Two bridges

Two bridges

A Poem by Terpsichore

An exercise in honour to a different time

'Twas where the hay got put in stacks 
and thatch and rope secured the crop,
potato heaps snugged up from harm,
kept safe from winter's frosted charm,
as bees relive their summer toils
from buds and flowers delicious spoils
sealed fast in massive waxen joy;
though still the heart eternal bleeds
and executes man's savage deeds,
ignores the rippling mountain spring
hears not the forest chorus sing,
except, perhaps a Robin warbling free,
distant, atop some unseen tree.

Thus, in the way of simple men,
unknown and poor , tied to the land,
one night within the borough fair
by inspired whim, without a care,
he left his bed and took a path
impelled by all-directing fate;
and heard the dungeon clock strike two
smiled when the moon told it was true,
as sparkling frost , beneath the silver beams
crept gently o'er the glittering stream;
And, lo ! on both sides listening hard,
the sigh of whistling wings he heard,
and saw two dusky forms dart through the air,
swift as the goshawk strikes the wheeling hare.
One is the old bridge, one the new,

Old Bridge.

I'm sure my friend, you think yourself quite smart
stretched as you are from bank to bank;
but will you ever be a bridge as old as me?
I doubt such fate you'll ever see,
but if that time should ever come
'tis thee shall be the lonely one
for I would wager life for death
and curse you to my dying breath.

New Bridge.

Old fool , the time has taken all your sense
you are no more than circumstance;
a narrow foot-path of a street,
where people tremble when they meet
your ruined bulk of stone and lime,
unlike a bridge of modern time,
and all, if asked their point of view
would take no chance on crossing you.

Old Bridge.

Ah, conceited cuckoo! puffed with
new constructed pride, since time 
began I've withstood flood and tide,
and though with age I seem worn down
I am much more than wearied stone.
As yet , you know none of the matter,
though winter will inform you better,
when heavy, dark, continued rains,
with deepening deluge floods the plain
and blustered winds and drenching thaws
in many a torrent snow-melt roars,
and crashing ice, borne on the rolling spate
lays all destruction at your gate
and you will find out to your cost
that architecture's noble art is lost!

New Bridge.

Now, hold your tongue, you've said enough
no more of what you say is true,
though under favour of your verbal spite,
I bow to what once was your might,
but in this modern world, 'tis odd
To liken it to your old squad.
No more the council waddles down the street
in pomp and ignorant conceit;
grown rich on hops and precious seeds
the liberal view of bonds and deeds.
For greater knowledge by the common man,
illuminates your wretched plan;
and agonised, curses the time and place
that spawned your base, degenerate race!

© 2016 Terpsichore

My Review

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Your writing is in your own unique style and I like it very much. Valentine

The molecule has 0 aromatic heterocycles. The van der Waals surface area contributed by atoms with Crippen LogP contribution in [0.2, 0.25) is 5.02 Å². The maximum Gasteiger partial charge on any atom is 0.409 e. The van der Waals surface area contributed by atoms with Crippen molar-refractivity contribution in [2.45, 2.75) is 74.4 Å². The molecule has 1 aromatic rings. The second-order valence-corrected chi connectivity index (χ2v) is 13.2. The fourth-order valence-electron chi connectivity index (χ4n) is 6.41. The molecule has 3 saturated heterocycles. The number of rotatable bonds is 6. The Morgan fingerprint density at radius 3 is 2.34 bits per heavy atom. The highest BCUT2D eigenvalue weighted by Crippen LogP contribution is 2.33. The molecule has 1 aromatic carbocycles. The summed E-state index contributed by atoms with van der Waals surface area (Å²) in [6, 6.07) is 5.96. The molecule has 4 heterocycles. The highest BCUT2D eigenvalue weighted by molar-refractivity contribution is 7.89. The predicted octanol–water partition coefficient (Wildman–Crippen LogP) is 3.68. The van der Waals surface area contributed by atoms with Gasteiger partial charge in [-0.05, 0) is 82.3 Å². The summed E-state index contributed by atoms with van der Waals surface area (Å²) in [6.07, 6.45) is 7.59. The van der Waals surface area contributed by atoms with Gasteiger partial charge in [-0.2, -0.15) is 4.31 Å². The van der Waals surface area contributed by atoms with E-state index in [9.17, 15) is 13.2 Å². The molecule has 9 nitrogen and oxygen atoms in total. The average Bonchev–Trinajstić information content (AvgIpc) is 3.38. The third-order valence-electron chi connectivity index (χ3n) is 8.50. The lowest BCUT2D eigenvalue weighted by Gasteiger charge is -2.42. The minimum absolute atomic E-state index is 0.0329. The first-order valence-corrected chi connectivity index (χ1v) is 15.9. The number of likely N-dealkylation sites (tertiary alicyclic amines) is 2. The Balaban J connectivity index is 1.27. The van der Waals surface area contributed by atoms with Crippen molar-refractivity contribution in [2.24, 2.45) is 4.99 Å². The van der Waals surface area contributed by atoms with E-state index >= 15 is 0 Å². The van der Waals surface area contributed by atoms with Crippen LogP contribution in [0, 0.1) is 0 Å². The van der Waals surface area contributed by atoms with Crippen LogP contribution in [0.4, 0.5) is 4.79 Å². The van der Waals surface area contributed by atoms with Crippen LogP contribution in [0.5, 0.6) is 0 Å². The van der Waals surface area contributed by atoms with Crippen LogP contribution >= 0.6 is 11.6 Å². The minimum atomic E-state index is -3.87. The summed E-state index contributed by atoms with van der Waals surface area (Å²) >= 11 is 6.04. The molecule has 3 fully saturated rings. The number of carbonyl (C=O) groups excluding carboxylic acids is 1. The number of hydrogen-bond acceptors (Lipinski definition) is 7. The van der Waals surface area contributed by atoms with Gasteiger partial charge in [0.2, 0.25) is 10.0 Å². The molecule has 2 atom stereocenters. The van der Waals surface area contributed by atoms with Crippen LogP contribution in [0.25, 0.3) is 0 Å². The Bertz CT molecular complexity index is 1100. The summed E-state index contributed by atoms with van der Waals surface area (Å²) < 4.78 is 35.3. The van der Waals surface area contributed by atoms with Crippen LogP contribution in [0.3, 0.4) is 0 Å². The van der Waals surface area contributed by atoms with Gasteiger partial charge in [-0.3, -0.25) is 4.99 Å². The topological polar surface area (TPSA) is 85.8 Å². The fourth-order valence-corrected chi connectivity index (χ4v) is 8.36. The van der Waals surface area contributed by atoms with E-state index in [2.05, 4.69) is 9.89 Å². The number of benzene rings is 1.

Posted 7 Years Ago

I really enjoyed this - your act of imagination to come up with this conversation between the old and new bridges is brilliant. You have also pulled off the antique rustic language very well which adds to its authenticity - maybe not exactly the period but it immediately made me think of Shakespeare. I have just celebrated(?) my 65th b'day with a live performance of Much ado about nothing at the Globe so my ear is attuned. Not too sure which bridge I'm on though?
Very well done.

Posted 7 Years Ago

This has the feel and pacing of the folk ballad, or perhaps some of the late 19th Century writing from this side of the big water. Awfully fine stuff.

Posted 7 Years Ago

Morning T. Good stuff this, harks back to when poetry was writ proper; and that line, 'swift as the Goshawk strikes the wheeling hare,' is superb.

Well written and nicely messaged.


PS. Who's the s**t stirrer? I notice he keeps popping up here and there.

Posted 7 Years Ago

An interesting dialogue between old and new... young and old... now and then!!!
Very nice

Posted 7 Years Ago

Craftsmanship of the highest order. I think of Tennyson or of Hardy when I read It takes me back not only in the style of writing but in my own life when I read such quality. Beautifully composed.

Posted 7 Years Ago

what a great idea of the bridges! certainly original. and so beautifully penned as only you can craft.
love the argument and the rhyme (of course). Wonderful, Terps!

Posted 7 Years Ago

This was so uplifting and inspirational in its philosophy and truth. Without those bridges we can't appreciate the old and the new, the simple ways and the hard ways and so forth. Excellent...:)..................

Posted 7 Years Ago

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13 Reviews
Shelved in 1 Library
Added on February 2, 2016
Last Updated on February 2, 2016



London, United Kingdom

Nothing much to tell really. I work in the city, boring, but lucrative enough to enable me to spend most weekends away from the place. I enjoy writing, reading equally as much. Like retro style cloth.. more..


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